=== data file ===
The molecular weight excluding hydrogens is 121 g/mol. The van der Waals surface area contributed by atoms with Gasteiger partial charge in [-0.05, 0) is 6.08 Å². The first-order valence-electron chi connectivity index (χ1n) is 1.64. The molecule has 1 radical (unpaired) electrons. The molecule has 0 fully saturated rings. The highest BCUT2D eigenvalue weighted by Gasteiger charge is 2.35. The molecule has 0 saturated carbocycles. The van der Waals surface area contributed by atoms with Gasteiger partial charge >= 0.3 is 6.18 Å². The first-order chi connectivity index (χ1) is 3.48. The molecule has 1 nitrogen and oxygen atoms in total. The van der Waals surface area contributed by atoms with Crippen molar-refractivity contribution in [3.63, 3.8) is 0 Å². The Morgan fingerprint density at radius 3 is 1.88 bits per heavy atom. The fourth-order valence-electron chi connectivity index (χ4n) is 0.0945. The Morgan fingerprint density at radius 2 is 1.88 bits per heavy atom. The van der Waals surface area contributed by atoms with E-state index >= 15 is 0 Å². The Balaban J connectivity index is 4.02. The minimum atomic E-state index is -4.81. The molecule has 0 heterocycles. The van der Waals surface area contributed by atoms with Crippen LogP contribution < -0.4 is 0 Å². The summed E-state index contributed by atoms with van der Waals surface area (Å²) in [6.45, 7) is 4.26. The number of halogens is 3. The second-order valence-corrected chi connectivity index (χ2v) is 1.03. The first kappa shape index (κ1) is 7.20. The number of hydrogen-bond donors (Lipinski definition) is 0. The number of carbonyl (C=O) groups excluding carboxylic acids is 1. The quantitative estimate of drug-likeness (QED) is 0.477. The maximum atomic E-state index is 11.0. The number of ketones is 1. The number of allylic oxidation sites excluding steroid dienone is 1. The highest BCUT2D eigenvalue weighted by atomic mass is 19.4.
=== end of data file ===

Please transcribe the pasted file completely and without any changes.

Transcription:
The molecular weight excluding hydrogens is 121 g/mol. The van der Waals surface area contributed by atoms with Gasteiger partial charge in [-0.05, 0) is 6.08 Å². The first-order valence-electron chi connectivity index (χ1n) is 1.64. The molecule has 1 radical (unpaired) electrons. The molecule has 0 fully saturated rings. The highest BCUT2D eigenvalue weighted by Gasteiger charge is 2.35. The molecule has 0 saturated carbocycles. The van der Waals surface area contributed by atoms with Gasteiger partial charge >= 0.3 is 6.18 Å². The first-order chi connectivity index (χ1) is 3.48. The molecule has 1 nitrogen and oxygen atoms in total. The van der Waals surface area contributed by atoms with Crippen molar-refractivity contribution in [3.63, 3.8) is 0 Å². The Morgan fingerprint density at radius 3 is 1.88 bits per heavy atom. The fourth-order valence-electron chi connectivity index (χ4n) is 0.0945. The Morgan fingerprint density at radius 2 is 1.88 bits per heavy atom. The van der Waals surface area contributed by atoms with E-state index >= 15 is 0 Å². The Balaban J connectivity index is 4.02. The minimum atomic E-state index is -4.81. The molecule has 0 heterocycles. The van der Waals surface area contributed by atoms with Crippen LogP contribution < -0.4 is 0 Å². The summed E-state index contributed by atoms with van der Waals surface area (Å²) in [6.45, 7) is 4.26. The number of halogens is 3. The second-order valence-corrected chi connectivity index (χ2v) is 1.03. The first kappa shape index (κ1) is 7.20. The number of hydrogen-bond donors (Lipinski definition) is 0. The number of carbonyl (C=O) groups excluding carboxylic acids is 1. The quantitative estimate of drug-likeness (QED) is 0.477. The maximum atomic E-state index is 11.0. The number of ketones is 1. The number of allylic oxidation sites excluding steroid dienone is 1. The highest BCUT2D eigenvalue weighted by atomic mass is 19.4.